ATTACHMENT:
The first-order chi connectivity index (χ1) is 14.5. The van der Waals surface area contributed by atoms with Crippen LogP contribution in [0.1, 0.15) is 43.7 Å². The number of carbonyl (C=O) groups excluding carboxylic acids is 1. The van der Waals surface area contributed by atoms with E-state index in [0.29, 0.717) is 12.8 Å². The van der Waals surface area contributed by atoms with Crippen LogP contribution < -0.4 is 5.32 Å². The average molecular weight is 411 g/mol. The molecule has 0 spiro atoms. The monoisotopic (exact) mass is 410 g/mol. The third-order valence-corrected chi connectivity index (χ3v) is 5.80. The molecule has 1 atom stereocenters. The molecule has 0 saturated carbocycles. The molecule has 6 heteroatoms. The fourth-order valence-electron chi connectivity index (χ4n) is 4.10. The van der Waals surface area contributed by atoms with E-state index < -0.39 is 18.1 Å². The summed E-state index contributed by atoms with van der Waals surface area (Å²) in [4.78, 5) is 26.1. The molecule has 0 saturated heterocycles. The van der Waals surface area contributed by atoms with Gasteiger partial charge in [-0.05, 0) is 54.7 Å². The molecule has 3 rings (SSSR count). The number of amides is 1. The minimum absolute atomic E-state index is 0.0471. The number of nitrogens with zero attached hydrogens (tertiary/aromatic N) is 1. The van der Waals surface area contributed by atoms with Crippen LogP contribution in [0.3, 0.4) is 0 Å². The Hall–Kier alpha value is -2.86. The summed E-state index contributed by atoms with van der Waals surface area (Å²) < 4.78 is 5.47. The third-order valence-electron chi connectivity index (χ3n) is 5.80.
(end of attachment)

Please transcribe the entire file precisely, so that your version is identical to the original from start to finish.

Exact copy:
The first-order chi connectivity index (χ1) is 14.5. The van der Waals surface area contributed by atoms with Crippen LogP contribution in [0.1, 0.15) is 43.7 Å². The number of carbonyl (C=O) groups excluding carboxylic acids is 1. The van der Waals surface area contributed by atoms with E-state index in [0.29, 0.717) is 12.8 Å². The van der Waals surface area contributed by atoms with Crippen LogP contribution < -0.4 is 5.32 Å². The average molecular weight is 411 g/mol. The molecule has 0 spiro atoms. The monoisotopic (exact) mass is 410 g/mol. The third-order valence-corrected chi connectivity index (χ3v) is 5.80. The molecule has 1 atom stereocenters. The molecule has 0 saturated carbocycles. The molecule has 6 heteroatoms. The fourth-order valence-electron chi connectivity index (χ4n) is 4.10. The van der Waals surface area contributed by atoms with E-state index < -0.39 is 18.1 Å². The summed E-state index contributed by atoms with van der Waals surface area (Å²) in [4.78, 5) is 26.1. The molecule has 0 saturated heterocycles. The van der Waals surface area contributed by atoms with Gasteiger partial charge in [-0.05, 0) is 54.7 Å². The molecule has 3 rings (SSSR count). The number of amides is 1. The minimum absolute atomic E-state index is 0.0471. The number of nitrogens with zero attached hydrogens (tertiary/aromatic N) is 1. The van der Waals surface area contributed by atoms with Crippen LogP contribution in [0.3, 0.4) is 0 Å². The Hall–Kier alpha value is -2.86. The summed E-state index contributed by atoms with van der Waals surface area (Å²) < 4.78 is 5.47. The third-order valence-electron chi connectivity index (χ3n) is 5.80.